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THE RAMPART SCANDAL

LAPD Probe Fades Into Oblivion

The investigation that gripped the city is all but over, though far from done.

August 11, 2003|Matt Lait and Scott Glover | Times Staff Writers

Nearly four years after Rafael Perez told investigators that corruption and brutality had become commonplace at the LAPD's Rampart Division, authorities acknowledge that they did not get to the bottom of his allegations and that officers suspected of committing crimes remain on the job.

Feuding among top officials, cursory investigations by some detectives and a pervasive police "code of silence" all helped to undermine the Rampart probe, a Times investigation found.

Asked if he was satisfied that the LAPD had thoroughly investigated the scandal, Police Commissioner Rick Caruso, until recently president of the commission, responded: "No -- quite the opposite."

Bill Hodgman, a top prosecutor on the D.A.'s task force, said his "greatest frustration is that I don't feel like we got to the bottom of it."

Newly obtained confidential law enforcement documents, internal correspondence from the Los Angeles Police Department and the district attorney's office and interviews with more than a dozen prosecutors and detectives have shed new light on the efforts to unravel the Rampart scandal and on the reasons why those efforts fell short.

They reveal that:

* Police and prosecutors, who were supposed to be working together, instead fought almost from the start. More than a year into the investigation, relations had deteriorated to the point that prosecutors called LAPD detectives before a grand jury to determine whether they or their superiors were intentionally hindering the prosecution of fellow officers. No indictments were ever issued.

* Over the objections of prosecutors, LAPD detectives routinely forced officers suspected of committing crimes to cooperate with administrative investigations. The practice made criminal prosecution of those officers all but impossible because statements they made in departmental proceedings could not be used against them in court.

* At the request of prosecutors, judges overturned the convictions of more than 100 defendants because of alleged criminal conduct by police. But the officers responsible were charged in only a handful of those cases and, in more than 30, prosecutors dropped the cases without any public explanation.

* Last year, Dist. Atty. Steve Cooley disbanded his Rampart task force with a report that minimized the extent of the scandal and failed to address many of Perez's allegations. Cooley, for example, made no mention of eight out of 10 shootings by police that Perez alleged had been unjustified and had been covered up.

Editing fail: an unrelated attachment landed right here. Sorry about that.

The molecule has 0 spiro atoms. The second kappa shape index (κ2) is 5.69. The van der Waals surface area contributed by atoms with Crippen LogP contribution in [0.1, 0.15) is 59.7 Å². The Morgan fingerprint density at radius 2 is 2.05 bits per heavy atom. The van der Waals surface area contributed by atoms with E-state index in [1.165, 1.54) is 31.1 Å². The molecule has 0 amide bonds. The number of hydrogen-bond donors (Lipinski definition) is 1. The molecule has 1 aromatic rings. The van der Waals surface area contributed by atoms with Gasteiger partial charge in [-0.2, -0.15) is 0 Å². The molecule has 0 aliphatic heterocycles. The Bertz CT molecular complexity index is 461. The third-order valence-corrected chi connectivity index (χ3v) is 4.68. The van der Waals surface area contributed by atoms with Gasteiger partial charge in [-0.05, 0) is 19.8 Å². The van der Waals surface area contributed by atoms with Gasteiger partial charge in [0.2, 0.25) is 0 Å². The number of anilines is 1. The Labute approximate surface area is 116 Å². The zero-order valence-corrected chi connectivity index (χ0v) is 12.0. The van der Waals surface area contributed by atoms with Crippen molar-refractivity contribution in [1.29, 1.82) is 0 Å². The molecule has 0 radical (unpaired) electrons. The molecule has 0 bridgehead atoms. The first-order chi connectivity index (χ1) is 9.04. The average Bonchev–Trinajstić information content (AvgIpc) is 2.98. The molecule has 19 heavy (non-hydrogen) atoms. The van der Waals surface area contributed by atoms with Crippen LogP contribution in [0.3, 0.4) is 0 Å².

The Rampart scandal began in September 1999 when Perez pleaded guilty to charges that he had stolen three kilos of cocaine from LAPD evidence facilities. In exchange for a five-year sentence, Perez promised to tell authorities about an unarmed man whom he and another officer had shot and subsequently framed. He also promised to identify corrupt officers.

Since then, Perez and seven other officers from the Rampart Division's so-called CRASH anti-gang unit have been convicted of corruption-related offenses as a result of information he brought to light. Three of those convictions were overturned by a judge on procedural grounds in a case that remains on appeal.

More than a dozen officers who were under investigation either resigned or were fired. The city has paid $42 million in civil settlements to defendants allegedly victimized by police misconduct and expects to pay tens of millions more.

As the scandal unfolded, officials from the Police Department and the district attorney's office vowed, not only to investigate Perez's claims, but also to provide a full public accounting.

The LAPD has never produced such a report, despite repeated requests from the Police Commission, the civilian panel that oversees the Police Department.

As a result, the commission and Chief William J. Bratton recently agreed to have a panel of outsiders, headed by civil rights lawyer Connie Rice, review the LAPD's handling of the Rampart investigation.

Cooley, who inherited the scandal when he took office in December 2000, sought last November to fulfill his pledge to account for his office's role in the investigation. He released memos by prosecutors that analyzed the evidence in 82 Rampart-related cases and explained why criminal charges had not been filed against police officers.

Press releases accompanying Cooley's report seemed to cast doubt on Perez, referring to the "so-called Rampart scandal" in which the ex-officer had "told tales of evidence-planting, false police reports and, in some cases, assaults and shootings of gang members."

A Times review, however, found that the district attorney's report had addressed only a fraction of the cases in which Perez claimed to have witnessed criminal acts by fellow officers.

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